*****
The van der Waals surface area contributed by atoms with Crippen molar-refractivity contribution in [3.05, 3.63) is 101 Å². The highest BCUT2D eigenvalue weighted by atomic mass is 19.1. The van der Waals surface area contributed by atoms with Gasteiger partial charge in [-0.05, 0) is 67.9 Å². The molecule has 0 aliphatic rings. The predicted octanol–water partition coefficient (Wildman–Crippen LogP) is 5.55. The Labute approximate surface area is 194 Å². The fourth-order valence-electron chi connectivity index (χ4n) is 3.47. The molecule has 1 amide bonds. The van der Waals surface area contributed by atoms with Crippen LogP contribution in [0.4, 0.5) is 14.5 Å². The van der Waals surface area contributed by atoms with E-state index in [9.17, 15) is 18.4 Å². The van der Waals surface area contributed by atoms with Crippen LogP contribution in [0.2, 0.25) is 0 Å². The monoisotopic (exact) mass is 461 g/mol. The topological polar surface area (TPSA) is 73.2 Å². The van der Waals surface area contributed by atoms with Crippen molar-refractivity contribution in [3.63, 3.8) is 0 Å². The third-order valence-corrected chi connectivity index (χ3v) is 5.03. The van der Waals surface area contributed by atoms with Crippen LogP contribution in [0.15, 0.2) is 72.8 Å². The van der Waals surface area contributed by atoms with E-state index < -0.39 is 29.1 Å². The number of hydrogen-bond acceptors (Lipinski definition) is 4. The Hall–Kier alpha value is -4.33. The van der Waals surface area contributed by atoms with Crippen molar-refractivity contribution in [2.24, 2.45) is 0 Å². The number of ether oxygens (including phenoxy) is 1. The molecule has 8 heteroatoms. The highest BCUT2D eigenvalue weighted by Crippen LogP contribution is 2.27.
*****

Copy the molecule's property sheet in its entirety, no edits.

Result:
The van der Waals surface area contributed by atoms with Crippen molar-refractivity contribution in [3.05, 3.63) is 101 Å². The highest BCUT2D eigenvalue weighted by atomic mass is 19.1. The van der Waals surface area contributed by atoms with Gasteiger partial charge in [-0.05, 0) is 67.9 Å². The molecule has 0 aliphatic rings. The predicted octanol–water partition coefficient (Wildman–Crippen LogP) is 5.55. The Labute approximate surface area is 194 Å². The fourth-order valence-electron chi connectivity index (χ4n) is 3.47. The molecule has 1 amide bonds. The van der Waals surface area contributed by atoms with Crippen LogP contribution in [0.4, 0.5) is 14.5 Å². The van der Waals surface area contributed by atoms with E-state index in [9.17, 15) is 18.4 Å². The van der Waals surface area contributed by atoms with Crippen LogP contribution in [0.2, 0.25) is 0 Å². The monoisotopic (exact) mass is 461 g/mol. The topological polar surface area (TPSA) is 73.2 Å². The van der Waals surface area contributed by atoms with Crippen molar-refractivity contribution in [3.63, 3.8) is 0 Å². The third-order valence-corrected chi connectivity index (χ3v) is 5.03. The van der Waals surface area contributed by atoms with Crippen LogP contribution in [0.15, 0.2) is 72.8 Å². The van der Waals surface area contributed by atoms with E-state index < -0.39 is 29.1 Å². The number of hydrogen-bond acceptors (Lipinski definition) is 4. The Hall–Kier alpha value is -4.33. The van der Waals surface area contributed by atoms with Crippen molar-refractivity contribution in [2.24, 2.45) is 0 Å². The number of ether oxygens (including phenoxy) is 1. The molecule has 8 heteroatoms. The highest BCUT2D eigenvalue weighted by Crippen LogP contribution is 2.27.